Advancing the rights of women in the West Bank periphery, Palestine
- February 2015
The objective of the project was to promote social change and empower women in the West Bank to increase their participation within local governance, specifically in urban and environmental planning at the level of local councils. The project also aimed to increase public awareness and support for women’s participation in local governance and urban and environmental planning. The project was implemented in the north, middle and south of the West Bank, focusing on zones where the Israeli authorities have control of land use. Upskilling local councils through the training of women – both elected and aspiring to election – was particularly relevant as it filled a specific and significant need to developing community governance in the most challenging areas of the West Bank.
Lessons from Project
There will need to be more effort to engage men in understanding both the importance of urban planning and the need to involve women in urban planning processes. While some of the women believed that the best way to do this is to offer training to the men too, this would reduce the women’s comparative advantage. A better way to proceed may be to consider a focus on youth in the community who are more open to the concept of gender equity and who will be the local councillors of the future.
The project did not meet all its targets in relation to the number of community members, in particular men, who would be engaged by the activities in Palestine. However, the grantee used this as an opportunity to learn lessons on the challenges of persuading men to consider new approaches to community decision making. The grantee may have benefited from help in this area of implementation from an organization with some expertise in mobilizing men’s participation; alternatively, it might have looked at an alternative forum to include men in the project.
The restrictions on travel imposed on participants required the grantee to spend more on transport and accommodation than originally budgeted for. This put the project seriously at risk. While the grantee was able to cover some of this shortfall through its own funds this was not without consequences for the financial well-being of the organization. While including logistics expenditure from the outset in the budget projections may have helped, in situations where movement is restricted, transport and accommodation costs are unavoidable.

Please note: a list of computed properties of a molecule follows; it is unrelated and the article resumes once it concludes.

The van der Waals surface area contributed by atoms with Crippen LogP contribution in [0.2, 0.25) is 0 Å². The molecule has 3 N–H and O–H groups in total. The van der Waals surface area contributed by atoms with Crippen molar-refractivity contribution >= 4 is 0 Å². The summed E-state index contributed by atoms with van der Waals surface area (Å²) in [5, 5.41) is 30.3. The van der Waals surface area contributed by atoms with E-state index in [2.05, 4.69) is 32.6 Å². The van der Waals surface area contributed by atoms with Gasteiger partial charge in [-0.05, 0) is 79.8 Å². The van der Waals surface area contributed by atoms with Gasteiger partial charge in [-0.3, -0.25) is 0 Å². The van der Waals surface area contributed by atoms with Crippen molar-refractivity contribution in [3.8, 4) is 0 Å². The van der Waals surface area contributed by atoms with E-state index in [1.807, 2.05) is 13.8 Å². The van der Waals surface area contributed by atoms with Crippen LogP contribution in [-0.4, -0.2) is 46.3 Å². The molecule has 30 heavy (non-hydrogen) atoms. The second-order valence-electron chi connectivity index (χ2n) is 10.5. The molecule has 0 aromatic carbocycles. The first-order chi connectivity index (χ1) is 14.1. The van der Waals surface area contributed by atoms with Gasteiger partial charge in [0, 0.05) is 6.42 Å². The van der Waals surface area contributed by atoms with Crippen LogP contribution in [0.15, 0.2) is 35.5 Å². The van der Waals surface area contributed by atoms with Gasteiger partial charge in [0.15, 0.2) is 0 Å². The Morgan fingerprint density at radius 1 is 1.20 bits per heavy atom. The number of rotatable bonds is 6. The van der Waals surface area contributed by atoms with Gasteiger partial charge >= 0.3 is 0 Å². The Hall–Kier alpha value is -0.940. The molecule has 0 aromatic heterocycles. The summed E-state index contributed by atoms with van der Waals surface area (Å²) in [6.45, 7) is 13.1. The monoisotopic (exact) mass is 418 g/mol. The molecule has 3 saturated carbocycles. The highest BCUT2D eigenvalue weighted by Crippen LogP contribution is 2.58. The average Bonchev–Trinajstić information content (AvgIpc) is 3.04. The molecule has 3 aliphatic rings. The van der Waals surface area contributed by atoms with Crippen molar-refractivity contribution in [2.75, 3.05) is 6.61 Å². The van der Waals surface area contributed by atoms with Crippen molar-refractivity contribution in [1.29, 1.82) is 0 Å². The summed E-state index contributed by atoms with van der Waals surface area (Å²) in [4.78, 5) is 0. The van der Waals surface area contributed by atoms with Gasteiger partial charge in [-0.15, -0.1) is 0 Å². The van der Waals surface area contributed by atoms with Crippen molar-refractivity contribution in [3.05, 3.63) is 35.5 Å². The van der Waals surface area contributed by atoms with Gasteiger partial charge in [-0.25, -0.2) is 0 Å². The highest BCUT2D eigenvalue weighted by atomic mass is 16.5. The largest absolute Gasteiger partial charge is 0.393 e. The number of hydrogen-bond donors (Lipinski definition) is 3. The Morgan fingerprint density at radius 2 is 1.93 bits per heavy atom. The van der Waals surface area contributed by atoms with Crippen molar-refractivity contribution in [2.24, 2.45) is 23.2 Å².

The project engaged the two West Bank universities that have urban planning programmes, so that the concept and practice of women’s representation and participation in this field can be mainstreamed into the education of future urban planners, architects and engineers. The project also built strong ties with relevant Ministries as well as with UNHABITAT, so that the methodology and outcomes were embedded into work with possible future partners.
While the impact of increased skills in urban planning on the development of West Bank communities will take some time to materialize, some of the participants were able to access work placements and as a result were likely to be able to compete more equitably for urban planning jobs. In addition, women from these groups have provided input to the Palestinian Authority’s Physical Planning Manual.
Travel restrictions were imposed on the majority of participants and in particular on travel into Jerusalem. Because of these difficulties, the project’s activities were decentralized as far as possible, although security disruptions during the project meant that some training had to be relocated to Ramallah. The grantee therefore opened a project office in Ramallah.
The project’s focus was unusual as it specifically focused on urban planning as a tool for the empowerment of women within their communities and the labour market in Palestine. This innovative approach to equipping women with skills and understanding that gave them a comparative advantage – particularly in forums where they and the voices of women in general are traditionally under-represented such as local government bodies – was highly relevant.